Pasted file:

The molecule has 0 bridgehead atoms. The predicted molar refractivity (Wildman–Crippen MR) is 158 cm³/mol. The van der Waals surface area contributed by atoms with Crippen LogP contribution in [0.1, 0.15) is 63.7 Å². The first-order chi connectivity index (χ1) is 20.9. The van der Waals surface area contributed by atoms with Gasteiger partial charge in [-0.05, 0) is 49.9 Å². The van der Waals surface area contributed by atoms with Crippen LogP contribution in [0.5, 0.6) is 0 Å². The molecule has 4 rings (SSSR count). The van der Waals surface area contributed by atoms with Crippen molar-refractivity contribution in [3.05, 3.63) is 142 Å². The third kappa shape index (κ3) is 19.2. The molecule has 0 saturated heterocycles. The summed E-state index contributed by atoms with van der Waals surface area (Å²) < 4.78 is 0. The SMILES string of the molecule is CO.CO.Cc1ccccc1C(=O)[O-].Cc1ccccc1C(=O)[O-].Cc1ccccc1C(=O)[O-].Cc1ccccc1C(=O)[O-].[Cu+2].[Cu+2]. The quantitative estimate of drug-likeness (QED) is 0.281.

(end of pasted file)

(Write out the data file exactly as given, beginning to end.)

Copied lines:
The molecule has 0 bridgehead atoms. The predicted molar refractivity (Wildman–Crippen MR) is 158 cm³/mol. The van der Waals surface area contributed by atoms with Crippen LogP contribution in [0.1, 0.15) is 63.7 Å². The first-order chi connectivity index (χ1) is 20.9. The van der Waals surface area contributed by atoms with Gasteiger partial charge in [-0.05, 0) is 49.9 Å². The van der Waals surface area contributed by atoms with Crippen LogP contribution in [0.5, 0.6) is 0 Å². The molecule has 4 rings (SSSR count). The van der Waals surface area contributed by atoms with Crippen molar-refractivity contribution in [3.05, 3.63) is 142 Å². The third kappa shape index (κ3) is 19.2. The molecule has 0 saturated heterocycles. The summed E-state index contributed by atoms with van der Waals surface area (Å²) < 4.78 is 0. The SMILES string of the molecule is CO.CO.Cc1ccccc1C(=O)[O-].Cc1ccccc1C(=O)[O-].Cc1ccccc1C(=O)[O-].Cc1ccccc1C(=O)[O-].[Cu+2].[Cu+2]. The quantitative estimate of drug-likeness (QED) is 0.281.